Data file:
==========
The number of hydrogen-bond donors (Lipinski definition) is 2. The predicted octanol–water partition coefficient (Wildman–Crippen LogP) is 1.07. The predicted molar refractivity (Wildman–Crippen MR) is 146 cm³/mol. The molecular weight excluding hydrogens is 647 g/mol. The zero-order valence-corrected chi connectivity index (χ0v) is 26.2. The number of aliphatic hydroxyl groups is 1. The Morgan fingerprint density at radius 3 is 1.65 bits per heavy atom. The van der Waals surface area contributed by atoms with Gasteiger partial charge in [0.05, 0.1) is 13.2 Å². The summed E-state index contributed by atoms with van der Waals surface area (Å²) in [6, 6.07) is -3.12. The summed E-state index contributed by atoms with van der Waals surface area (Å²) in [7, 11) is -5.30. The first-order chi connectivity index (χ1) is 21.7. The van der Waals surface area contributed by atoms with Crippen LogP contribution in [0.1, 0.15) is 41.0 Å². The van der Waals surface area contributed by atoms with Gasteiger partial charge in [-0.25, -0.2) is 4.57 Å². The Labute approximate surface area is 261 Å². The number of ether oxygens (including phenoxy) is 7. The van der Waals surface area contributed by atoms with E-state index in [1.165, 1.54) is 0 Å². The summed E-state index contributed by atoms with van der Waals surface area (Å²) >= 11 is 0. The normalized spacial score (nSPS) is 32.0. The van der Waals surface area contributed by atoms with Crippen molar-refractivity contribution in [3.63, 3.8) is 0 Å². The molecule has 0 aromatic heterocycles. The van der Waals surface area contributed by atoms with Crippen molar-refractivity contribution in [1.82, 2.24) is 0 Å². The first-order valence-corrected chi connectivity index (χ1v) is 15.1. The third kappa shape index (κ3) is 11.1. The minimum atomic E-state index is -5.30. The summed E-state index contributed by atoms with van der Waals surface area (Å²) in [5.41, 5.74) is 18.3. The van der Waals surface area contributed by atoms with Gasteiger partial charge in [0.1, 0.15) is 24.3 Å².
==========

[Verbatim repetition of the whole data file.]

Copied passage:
The number of hydrogen-bond donors (Lipinski definition) is 2. The predicted octanol–water partition coefficient (Wildman–Crippen LogP) is 1.07. The predicted molar refractivity (Wildman–Crippen MR) is 146 cm³/mol. The molecular weight excluding hydrogens is 647 g/mol. The zero-order valence-corrected chi connectivity index (χ0v) is 26.2. The number of aliphatic hydroxyl groups is 1. The Morgan fingerprint density at radius 3 is 1.65 bits per heavy atom. The van der Waals surface area contributed by atoms with Gasteiger partial charge in [0.05, 0.1) is 13.2 Å². The summed E-state index contributed by atoms with van der Waals surface area (Å²) in [6, 6.07) is -3.12. The summed E-state index contributed by atoms with van der Waals surface area (Å²) in [7, 11) is -5.30. The first-order chi connectivity index (χ1) is 21.7. The van der Waals surface area contributed by atoms with Crippen LogP contribution in [0.1, 0.15) is 41.0 Å². The van der Waals surface area contributed by atoms with Gasteiger partial charge in [-0.25, -0.2) is 4.57 Å². The Labute approximate surface area is 261 Å². The number of ether oxygens (including phenoxy) is 7. The van der Waals surface area contributed by atoms with E-state index in [1.165, 1.54) is 0 Å². The summed E-state index contributed by atoms with van der Waals surface area (Å²) >= 11 is 0. The normalized spacial score (nSPS) is 32.0. The van der Waals surface area contributed by atoms with Crippen molar-refractivity contribution in [3.63, 3.8) is 0 Å². The molecule has 0 aromatic heterocycles. The van der Waals surface area contributed by atoms with Crippen molar-refractivity contribution in [1.82, 2.24) is 0 Å². The first-order valence-corrected chi connectivity index (χ1v) is 15.1. The third kappa shape index (κ3) is 11.1. The minimum atomic E-state index is -5.30. The summed E-state index contributed by atoms with van der Waals surface area (Å²) in [5.41, 5.74) is 18.3. The van der Waals surface area contributed by atoms with Gasteiger partial charge in [0.1, 0.15) is 24.3 Å².